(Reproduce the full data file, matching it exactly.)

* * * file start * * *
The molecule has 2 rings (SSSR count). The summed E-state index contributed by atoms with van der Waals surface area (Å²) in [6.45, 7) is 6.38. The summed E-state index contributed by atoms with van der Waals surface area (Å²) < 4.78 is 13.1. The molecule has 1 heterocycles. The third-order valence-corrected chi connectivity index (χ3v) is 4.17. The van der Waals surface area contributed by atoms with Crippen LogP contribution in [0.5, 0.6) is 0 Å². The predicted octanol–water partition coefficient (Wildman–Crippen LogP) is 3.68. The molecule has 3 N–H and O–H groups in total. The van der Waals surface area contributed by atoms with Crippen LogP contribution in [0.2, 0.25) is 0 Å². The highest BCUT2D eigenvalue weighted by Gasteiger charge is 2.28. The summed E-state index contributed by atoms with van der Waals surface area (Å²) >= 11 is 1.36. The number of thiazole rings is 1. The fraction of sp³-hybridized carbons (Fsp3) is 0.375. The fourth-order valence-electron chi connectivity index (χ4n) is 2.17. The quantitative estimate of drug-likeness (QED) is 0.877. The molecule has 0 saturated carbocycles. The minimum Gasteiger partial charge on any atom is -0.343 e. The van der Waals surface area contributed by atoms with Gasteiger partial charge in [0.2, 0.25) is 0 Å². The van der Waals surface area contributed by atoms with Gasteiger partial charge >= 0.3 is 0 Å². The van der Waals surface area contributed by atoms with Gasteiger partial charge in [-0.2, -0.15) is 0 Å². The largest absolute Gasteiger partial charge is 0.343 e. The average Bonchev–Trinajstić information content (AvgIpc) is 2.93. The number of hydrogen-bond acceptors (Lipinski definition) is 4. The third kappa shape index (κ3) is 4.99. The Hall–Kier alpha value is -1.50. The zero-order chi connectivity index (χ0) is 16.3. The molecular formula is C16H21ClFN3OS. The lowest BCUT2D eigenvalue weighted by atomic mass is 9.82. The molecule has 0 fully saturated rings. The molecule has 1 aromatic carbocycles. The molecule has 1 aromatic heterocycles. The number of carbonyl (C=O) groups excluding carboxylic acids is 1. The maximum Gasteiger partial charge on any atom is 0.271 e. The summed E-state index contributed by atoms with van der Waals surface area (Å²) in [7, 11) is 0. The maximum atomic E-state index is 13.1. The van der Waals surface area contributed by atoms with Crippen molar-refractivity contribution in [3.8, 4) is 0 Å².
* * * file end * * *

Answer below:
The molecule has 2 rings (SSSR count). The summed E-state index contributed by atoms with van der Waals surface area (Å²) in [6.45, 7) is 6.38. The summed E-state index contributed by atoms with van der Waals surface area (Å²) < 4.78 is 13.1. The molecule has 1 heterocycles. The third-order valence-corrected chi connectivity index (χ3v) is 4.17. The van der Waals surface area contributed by atoms with Crippen LogP contribution in [0.5, 0.6) is 0 Å². The predicted octanol–water partition coefficient (Wildman–Crippen LogP) is 3.68. The molecule has 3 N–H and O–H groups in total. The van der Waals surface area contributed by atoms with Crippen LogP contribution in [0.2, 0.25) is 0 Å². The highest BCUT2D eigenvalue weighted by Gasteiger charge is 2.28. The summed E-state index contributed by atoms with van der Waals surface area (Å²) >= 11 is 1.36. The number of thiazole rings is 1. The fraction of sp³-hybridized carbons (Fsp3) is 0.375. The fourth-order valence-electron chi connectivity index (χ4n) is 2.17. The quantitative estimate of drug-likeness (QED) is 0.877. The molecule has 0 saturated carbocycles. The minimum Gasteiger partial charge on any atom is -0.343 e. The van der Waals surface area contributed by atoms with Gasteiger partial charge in [0.2, 0.25) is 0 Å². The van der Waals surface area contributed by atoms with Gasteiger partial charge >= 0.3 is 0 Å². The van der Waals surface area contributed by atoms with Gasteiger partial charge in [-0.2, -0.15) is 0 Å². The largest absolute Gasteiger partial charge is 0.343 e. The average Bonchev–Trinajstić information content (AvgIpc) is 2.93. The number of hydrogen-bond acceptors (Lipinski definition) is 4. The third kappa shape index (κ3) is 4.99. The Hall–Kier alpha value is -1.50. The zero-order chi connectivity index (χ0) is 16.3. The molecular formula is C16H21ClFN3OS. The lowest BCUT2D eigenvalue weighted by atomic mass is 9.82. The molecule has 0 fully saturated rings. The molecule has 1 aromatic carbocycles. The molecule has 1 aromatic heterocycles. The number of carbonyl (C=O) groups excluding carboxylic acids is 1. The maximum Gasteiger partial charge on any atom is 0.271 e. The summed E-state index contributed by atoms with van der Waals surface area (Å²) in [7, 11) is 0. The maximum atomic E-state index is 13.1. The van der Waals surface area contributed by atoms with Crippen molar-refractivity contribution in [3.8, 4) is 0 Å².